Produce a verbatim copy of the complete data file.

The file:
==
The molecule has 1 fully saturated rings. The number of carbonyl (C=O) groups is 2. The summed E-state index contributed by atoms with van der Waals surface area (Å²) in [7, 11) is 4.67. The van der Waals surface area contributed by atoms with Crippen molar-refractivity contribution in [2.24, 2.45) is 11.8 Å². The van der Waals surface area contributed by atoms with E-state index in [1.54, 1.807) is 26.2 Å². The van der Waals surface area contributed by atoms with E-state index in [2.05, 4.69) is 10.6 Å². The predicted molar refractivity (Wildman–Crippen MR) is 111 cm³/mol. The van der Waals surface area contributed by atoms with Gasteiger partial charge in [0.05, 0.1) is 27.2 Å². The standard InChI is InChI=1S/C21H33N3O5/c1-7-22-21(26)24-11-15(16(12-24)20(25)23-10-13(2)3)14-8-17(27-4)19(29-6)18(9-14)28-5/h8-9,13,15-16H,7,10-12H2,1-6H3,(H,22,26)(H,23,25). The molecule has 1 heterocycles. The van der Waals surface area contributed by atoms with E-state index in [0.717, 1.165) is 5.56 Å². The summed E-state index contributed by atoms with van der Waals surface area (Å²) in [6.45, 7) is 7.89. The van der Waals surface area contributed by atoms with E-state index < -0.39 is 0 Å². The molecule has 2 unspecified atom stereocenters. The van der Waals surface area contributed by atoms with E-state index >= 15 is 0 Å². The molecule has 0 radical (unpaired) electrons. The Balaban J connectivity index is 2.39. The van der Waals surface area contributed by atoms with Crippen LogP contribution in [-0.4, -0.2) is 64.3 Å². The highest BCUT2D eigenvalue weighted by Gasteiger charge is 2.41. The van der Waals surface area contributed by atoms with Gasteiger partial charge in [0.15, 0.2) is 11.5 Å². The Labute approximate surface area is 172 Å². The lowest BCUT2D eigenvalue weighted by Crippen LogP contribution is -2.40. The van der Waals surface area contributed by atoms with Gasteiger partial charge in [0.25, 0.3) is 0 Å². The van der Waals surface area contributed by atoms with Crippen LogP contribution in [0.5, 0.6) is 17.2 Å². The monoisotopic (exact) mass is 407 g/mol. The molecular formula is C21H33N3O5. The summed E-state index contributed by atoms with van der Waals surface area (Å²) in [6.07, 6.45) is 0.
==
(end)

The molecule has 1 fully saturated rings. The number of carbonyl (C=O) groups is 2. The summed E-state index contributed by atoms with van der Waals surface area (Å²) in [7, 11) is 4.67. The van der Waals surface area contributed by atoms with Crippen molar-refractivity contribution in [2.24, 2.45) is 11.8 Å². The van der Waals surface area contributed by atoms with E-state index in [1.54, 1.807) is 26.2 Å². The van der Waals surface area contributed by atoms with E-state index in [2.05, 4.69) is 10.6 Å². The predicted molar refractivity (Wildman–Crippen MR) is 111 cm³/mol. The van der Waals surface area contributed by atoms with Gasteiger partial charge in [0.05, 0.1) is 27.2 Å². The standard InChI is InChI=1S/C21H33N3O5/c1-7-22-21(26)24-11-15(16(12-24)20(25)23-10-13(2)3)14-8-17(27-4)19(29-6)18(9-14)28-5/h8-9,13,15-16H,7,10-12H2,1-6H3,(H,22,26)(H,23,25). The molecule has 1 heterocycles. The van der Waals surface area contributed by atoms with E-state index in [0.717, 1.165) is 5.56 Å². The summed E-state index contributed by atoms with van der Waals surface area (Å²) in [6.45, 7) is 7.89. The van der Waals surface area contributed by atoms with E-state index < -0.39 is 0 Å². The molecule has 2 unspecified atom stereocenters. The van der Waals surface area contributed by atoms with E-state index >= 15 is 0 Å². The molecule has 0 radical (unpaired) electrons. The Balaban J connectivity index is 2.39. The van der Waals surface area contributed by atoms with Crippen LogP contribution in [-0.4, -0.2) is 64.3 Å². The highest BCUT2D eigenvalue weighted by Gasteiger charge is 2.41. The van der Waals surface area contributed by atoms with Gasteiger partial charge in [0.15, 0.2) is 11.5 Å². The Labute approximate surface area is 172 Å². The lowest BCUT2D eigenvalue weighted by Crippen LogP contribution is -2.40. The van der Waals surface area contributed by atoms with Gasteiger partial charge in [0.25, 0.3) is 0 Å². The van der Waals surface area contributed by atoms with Crippen LogP contribution in [0.5, 0.6) is 17.2 Å². The monoisotopic (exact) mass is 407 g/mol. The molecular formula is C21H33N3O5. The summed E-state index contributed by atoms with van der Waals surface area (Å²) in [6.07, 6.45) is 0.